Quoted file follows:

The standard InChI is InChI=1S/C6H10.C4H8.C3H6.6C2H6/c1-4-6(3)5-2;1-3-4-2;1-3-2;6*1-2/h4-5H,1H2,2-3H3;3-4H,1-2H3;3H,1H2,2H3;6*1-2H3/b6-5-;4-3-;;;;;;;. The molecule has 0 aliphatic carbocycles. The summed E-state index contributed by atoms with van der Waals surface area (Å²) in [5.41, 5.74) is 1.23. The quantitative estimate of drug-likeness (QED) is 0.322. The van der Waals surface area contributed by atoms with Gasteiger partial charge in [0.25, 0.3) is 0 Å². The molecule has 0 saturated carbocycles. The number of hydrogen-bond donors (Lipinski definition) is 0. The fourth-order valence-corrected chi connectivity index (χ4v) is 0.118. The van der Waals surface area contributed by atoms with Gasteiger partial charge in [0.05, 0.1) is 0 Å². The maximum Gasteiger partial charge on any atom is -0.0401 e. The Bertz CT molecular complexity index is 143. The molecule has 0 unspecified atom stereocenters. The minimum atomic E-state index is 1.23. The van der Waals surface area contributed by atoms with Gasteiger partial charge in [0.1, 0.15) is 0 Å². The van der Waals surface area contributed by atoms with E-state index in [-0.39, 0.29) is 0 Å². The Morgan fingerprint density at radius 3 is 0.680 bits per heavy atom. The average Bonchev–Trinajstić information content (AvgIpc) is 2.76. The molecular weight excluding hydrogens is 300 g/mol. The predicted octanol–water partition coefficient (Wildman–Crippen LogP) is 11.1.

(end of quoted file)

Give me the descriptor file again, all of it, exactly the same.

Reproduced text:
The standard InChI is InChI=1S/C6H10.C4H8.C3H6.6C2H6/c1-4-6(3)5-2;1-3-4-2;1-3-2;6*1-2/h4-5H,1H2,2-3H3;3-4H,1-2H3;3H,1H2,2H3;6*1-2H3/b6-5-;4-3-;;;;;;;. The molecule has 0 aliphatic carbocycles. The summed E-state index contributed by atoms with van der Waals surface area (Å²) in [5.41, 5.74) is 1.23. The quantitative estimate of drug-likeness (QED) is 0.322. The van der Waals surface area contributed by atoms with Gasteiger partial charge in [0.25, 0.3) is 0 Å². The molecule has 0 saturated carbocycles. The number of hydrogen-bond donors (Lipinski definition) is 0. The fourth-order valence-corrected chi connectivity index (χ4v) is 0.118. The van der Waals surface area contributed by atoms with Gasteiger partial charge in [0.05, 0.1) is 0 Å². The maximum Gasteiger partial charge on any atom is -0.0401 e. The Bertz CT molecular complexity index is 143. The molecule has 0 unspecified atom stereocenters. The minimum atomic E-state index is 1.23. The van der Waals surface area contributed by atoms with Gasteiger partial charge in [0.1, 0.15) is 0 Å². The van der Waals surface area contributed by atoms with E-state index in [-0.39, 0.29) is 0 Å². The Morgan fingerprint density at radius 3 is 0.680 bits per heavy atom. The average Bonchev–Trinajstić information content (AvgIpc) is 2.76. The molecular weight excluding hydrogens is 300 g/mol. The predicted octanol–water partition coefficient (Wildman–Crippen LogP) is 11.1.